What Goes Up

By Paul Crenshaw
May 9th, 2014

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When it rains on Saturdays, we can’t fly the TVs. That’s what my customers have taken to calling it: flying. They’re out there now, sitting in their cars, watching rain streak the windshield, hoping it will end so we can fly. They’ll sit there all afternoon while the rain comes down. They’ll sit until dark comes and lightning moves in and thunder rattles the sky.

We fly TVs often. TVs and old computers. Lots of furniture, like glass tables that explode when they land. From 300 yards away, you can see shards of glass like water. The people gathered cheer, and it is this that brings them back, that keeps them waiting until night falls and they have to go home.

We’ve flown other, stranger things. Last year, when we first started, we flew a man’s armoire. His wife had brought it after she found out he’d been sleeping with a 22-year-old cashier for Drugs & Co. She never smiled as the armoire left the ground. Halfway through its flight, the doors opened and clothes came falling out, blazers and silk shirts drifting slowly to earth. When the last one landed, she reached into her purse and brought out two crisp twenties and a ten, handed them to me, and walked away. You’d be amazed how much people will pay you to destroy things they no longer want or need or simply can’t bear to have around. The judge knew this already, but it took me some time to figure it out.

Besides furniture and old computers, we’ve flown bicycles and mopeds, musical instruments, aquariums, exercise equipment, washers and dryers and microwaves, and once an entire set of china, complete with initials. The couple who had brought it in was getting divorced, and the china had been a wedding present. They watched as the catapult the judge and I built launched it skyward, watched it shatter, bits of fine china flying everywhere, the sound like distant wind chimes, then turned and walked away from each other.

We won’t fly anything that’s alive, although people have tried. VD—that’s James Vernon, but everyone calls him VD—brought his dog, Backfat, and tried to get us to throw him. Backfat is old, 15 or 16 at least, and his muzzle is gray. His bones creak when he walks. VD wanted to put him out of his misery. Even without the judge shaking his head, calmly telling VD to take him to Doc Red and have him put down the right way, I couldn’t have done it.

All this was the judge’s idea, just like it was his idea, in a way, how I could get Julie back. The judge is always coming up with something like this, though flying is the greatest invention he’s yet uncovered. His theory is that people would rather see a thing destroyed than let someone else have it. That’s one of his theories, anyway. Even for around here, the judge is seen as a strange character, though when speaking of the judge, people use the word eccentric rather than strange. He always wears gray suits and a gray felt hat. He is missing part of one jaw. It simply isn’t there. The skin is smooth, just a little scar tissue. His eyes are so blue they look gray.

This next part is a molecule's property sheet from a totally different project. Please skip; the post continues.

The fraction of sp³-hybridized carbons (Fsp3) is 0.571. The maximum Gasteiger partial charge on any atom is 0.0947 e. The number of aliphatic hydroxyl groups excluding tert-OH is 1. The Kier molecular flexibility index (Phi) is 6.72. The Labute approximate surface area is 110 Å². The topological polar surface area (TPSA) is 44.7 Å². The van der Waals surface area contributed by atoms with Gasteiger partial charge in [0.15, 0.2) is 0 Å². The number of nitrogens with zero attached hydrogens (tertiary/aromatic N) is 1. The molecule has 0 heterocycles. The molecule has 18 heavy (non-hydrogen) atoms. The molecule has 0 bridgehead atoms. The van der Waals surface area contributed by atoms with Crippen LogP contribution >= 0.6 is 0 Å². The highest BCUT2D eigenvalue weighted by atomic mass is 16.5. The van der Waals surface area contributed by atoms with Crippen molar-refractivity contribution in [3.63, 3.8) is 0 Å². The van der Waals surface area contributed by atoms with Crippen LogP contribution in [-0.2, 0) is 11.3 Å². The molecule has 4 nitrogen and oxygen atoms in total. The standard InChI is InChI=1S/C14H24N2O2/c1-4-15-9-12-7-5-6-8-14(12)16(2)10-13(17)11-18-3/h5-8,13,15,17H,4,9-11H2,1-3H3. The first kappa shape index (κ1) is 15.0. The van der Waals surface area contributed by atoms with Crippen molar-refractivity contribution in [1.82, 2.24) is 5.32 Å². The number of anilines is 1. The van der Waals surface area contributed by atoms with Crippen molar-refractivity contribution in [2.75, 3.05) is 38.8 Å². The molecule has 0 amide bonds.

Another of his theories is that to see something destroyed in a spectacular way gives people a feeling of accomplishment, and when he first told me this theory I wondered if I was somehow trying to destroy Julie. I could feel her flying away even then. The judge told me that was nonsense, but I saw the way he looked at me, as if he did think I was trying to destroy something.

It took us months to build the catapult. The judge is still clear-headed, but he’s pushing 90 and wasn’t much help other than the design. He’d seen it in a book once and drew his plans from memory. Maybe that’s why the judge came up with the idea in the first place, because unlike the rest of us, he doesn’t need to keep things around.

We started it in November and were done by March, just when the weather was turning warm and the trees were beginning to bloom. The judge went down to Mama’s Cafe and told the old men drinking coffee to come out one cool Saturday afternoon. The word spread from there. At noon there were over a hundred people milling about. Doc Red was there, and the Mist sisters, who are young and beautiful and look like movie stars, and Sheriff Barnham and Cheese Wilson and Steve Alvarez, whom everyone calls Ponch. VD and Backfat were there, and Junior Ellis, and most of the high school, boys who had fallen in love with the Mist sisters long ago and still followed them around, and girls who wanted to be like them. I loaded an old Magnavox TV into the sling and cranked it back. When the judge gave the nod I hit the lever and the arm shot forward and the TV almost disappeared into the sky. Everyone heard Cheese say, “My words fly up; my thoughts remain below.” There was a collective intake of breath as it flew, and then a cheer as it landed in a spray of glass and wood and old vacuum tubes, and I knew the judge had found something people wanted.

After the TV we threw a chair and a couch and a box of old records, and late in the afternoon the judge told everyone that we’d be flying every Saturday. It was near dark when they finally started leaving. Cheese honked his horn once, yelling that sorrow is sweet in parting. The Mist sisters went next, driving their vintage red Karmann Ghia convertible. The Mist sisters have long blond hair and green eyes and most Saturday nights they circle town with the wind in their hair, reminding everyone in town what it’s like to be young.